Planet Earth

Despite Latrines and Aqueducts, Ancient Romans Were Full of Worms

D-briefBy Janine AndersonJan 7, 2016 11:00 PM
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Roman latrines from Lepcis Magna in Libya. (Credit: Craig Taylor) Roman civilization wasn’t as clean and healthy as we’ve been led to believe. Despite communal latrines, public baths, water aqueducts and requirements that human waste be hauled out of cities in carts, the Roman Empire was rife with parasites. In a study published Thursday in the journal Parasitology, Piers Mitchell shows that far from cleaning up the Empire, the sanitation practices employed in ancient Rome did little to stem the spread of parasites and lice. Further, their taste for fermented fish sauce may actually have helped spread a particular tapeworm.

Full of Worms

Mitchell, an affiliated lecturer in the University of Cambridge Division of Biological Anthropology, studies diseases in past civilizations, and is interested in “how human inventions and discoveries might alter the way in which we are affected by diseases.” Since the Romans were known for their sanitation technologies, he wrote in an emailed interview with Discover, “I thought their effect upon parasites would be a fascinating topic to study.” Mitchell cobbled together evidence of parasites from ancient latrines, human burials and fossilized feces to gauge Romans' health. He also looked for signs of trouble in combs and textiles from Roman Period excavations across the Roman Empire.

A human whipworm, T. trichiura, that was removed during a colonoscopy. (Credit: CDC) He thought Roman technology would reduce the kinds of parasites spread by poor sanitation, but that wasn’t the case. Despite the Roman Empire's attention to sanitation, the rates of intestinal parasites such as whipworm and roundworm did not decrease as one would expect. “There was no sign of a decrease in these parasite species,” he stated. “I also noted an increase in the geographic distribution of fish tapeworm under the Romans compared with the Bronze Age and Iron Age Europe.” And although they bathed regularly, lice and fleas were just as widespread among Romans as in Viking and medieval populations. Mitchell's investigation even revealed combs that looked like they were designed to remove lice from hair — it may have been a daily chore.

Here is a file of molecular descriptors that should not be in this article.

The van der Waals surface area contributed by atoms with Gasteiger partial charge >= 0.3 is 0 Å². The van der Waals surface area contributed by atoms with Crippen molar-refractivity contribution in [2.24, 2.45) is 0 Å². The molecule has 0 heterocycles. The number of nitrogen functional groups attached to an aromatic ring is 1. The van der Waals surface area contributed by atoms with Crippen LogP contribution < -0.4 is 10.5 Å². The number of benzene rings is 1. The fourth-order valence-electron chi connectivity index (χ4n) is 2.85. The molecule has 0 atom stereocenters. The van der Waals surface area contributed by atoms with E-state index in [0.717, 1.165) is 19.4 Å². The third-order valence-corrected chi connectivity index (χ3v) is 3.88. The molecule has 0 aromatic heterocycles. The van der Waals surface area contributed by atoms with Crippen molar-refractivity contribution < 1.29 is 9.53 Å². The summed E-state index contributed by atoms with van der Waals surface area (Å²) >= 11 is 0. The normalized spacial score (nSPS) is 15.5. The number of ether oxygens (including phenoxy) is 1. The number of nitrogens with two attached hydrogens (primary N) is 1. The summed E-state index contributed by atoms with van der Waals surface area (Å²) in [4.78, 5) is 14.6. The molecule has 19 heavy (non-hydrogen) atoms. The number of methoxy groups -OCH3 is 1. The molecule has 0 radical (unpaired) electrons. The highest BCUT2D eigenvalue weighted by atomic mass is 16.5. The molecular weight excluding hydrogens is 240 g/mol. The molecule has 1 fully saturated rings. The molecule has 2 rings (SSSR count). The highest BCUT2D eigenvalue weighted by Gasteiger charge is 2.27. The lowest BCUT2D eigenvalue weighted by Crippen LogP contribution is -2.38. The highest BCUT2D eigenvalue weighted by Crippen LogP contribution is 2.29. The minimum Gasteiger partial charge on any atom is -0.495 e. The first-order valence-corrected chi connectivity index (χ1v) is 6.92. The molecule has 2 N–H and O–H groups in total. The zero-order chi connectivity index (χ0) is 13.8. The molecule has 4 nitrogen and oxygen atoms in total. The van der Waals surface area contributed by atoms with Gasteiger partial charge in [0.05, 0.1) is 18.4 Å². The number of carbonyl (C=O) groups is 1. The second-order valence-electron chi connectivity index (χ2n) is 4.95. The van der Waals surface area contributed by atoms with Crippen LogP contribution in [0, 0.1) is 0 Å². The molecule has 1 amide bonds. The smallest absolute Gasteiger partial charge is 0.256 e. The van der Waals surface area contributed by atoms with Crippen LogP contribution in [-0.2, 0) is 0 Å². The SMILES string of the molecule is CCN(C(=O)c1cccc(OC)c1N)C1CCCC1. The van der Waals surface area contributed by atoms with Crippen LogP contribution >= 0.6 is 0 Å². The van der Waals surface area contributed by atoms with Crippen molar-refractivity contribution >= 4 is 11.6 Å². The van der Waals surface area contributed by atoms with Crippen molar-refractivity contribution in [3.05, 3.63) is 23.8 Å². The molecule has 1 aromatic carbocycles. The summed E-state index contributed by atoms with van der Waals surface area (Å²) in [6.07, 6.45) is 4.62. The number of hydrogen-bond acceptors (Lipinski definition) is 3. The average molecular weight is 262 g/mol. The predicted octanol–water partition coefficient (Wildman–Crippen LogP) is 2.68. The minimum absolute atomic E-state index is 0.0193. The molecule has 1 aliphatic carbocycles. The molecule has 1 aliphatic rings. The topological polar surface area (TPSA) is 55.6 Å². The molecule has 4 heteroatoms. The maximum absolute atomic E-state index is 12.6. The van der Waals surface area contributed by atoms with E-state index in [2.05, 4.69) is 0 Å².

A Step Forward, A Step Backward

Mitchell believes the Romans introduced conflicting practices, with one negating any benefit the other could have provided. In particular, he stated, the possible benefits from latrines and sewers were offset by regulations to keep towns clean of refuse. “Under the Romans, populations had to remove waste from the streets and it was taken out of towns using carts,” Mitchell stated. “While this should have made towns cleaner, they used the waste to fertilize crops in the surrounding fields. Using human feces as manure increases crop yields, but will lead to reinfection by parasites in the populations eating those foods.”

A Roman whipworm egg from Turkey. (Credit: Piers Mitchell) That practice explained many of the intestinal parasite rates, he stated, but there was one creature that he believes was spread a different way. A fish tapeworm made its way across the Roman Empire, Mitchell believes, “quite likely by the trade in fish sauce,” called garum. The sauce was made of pieces of fish, herbs, salt and flavorings. It was not cooked, but fermented in the sun. “Garum was traded right across the empire, ensuring that people living in regions that were not endemic for fish tapeworm would still have been at risk of contracting the parasite,” Mitchell writes in the paper. Delicious.

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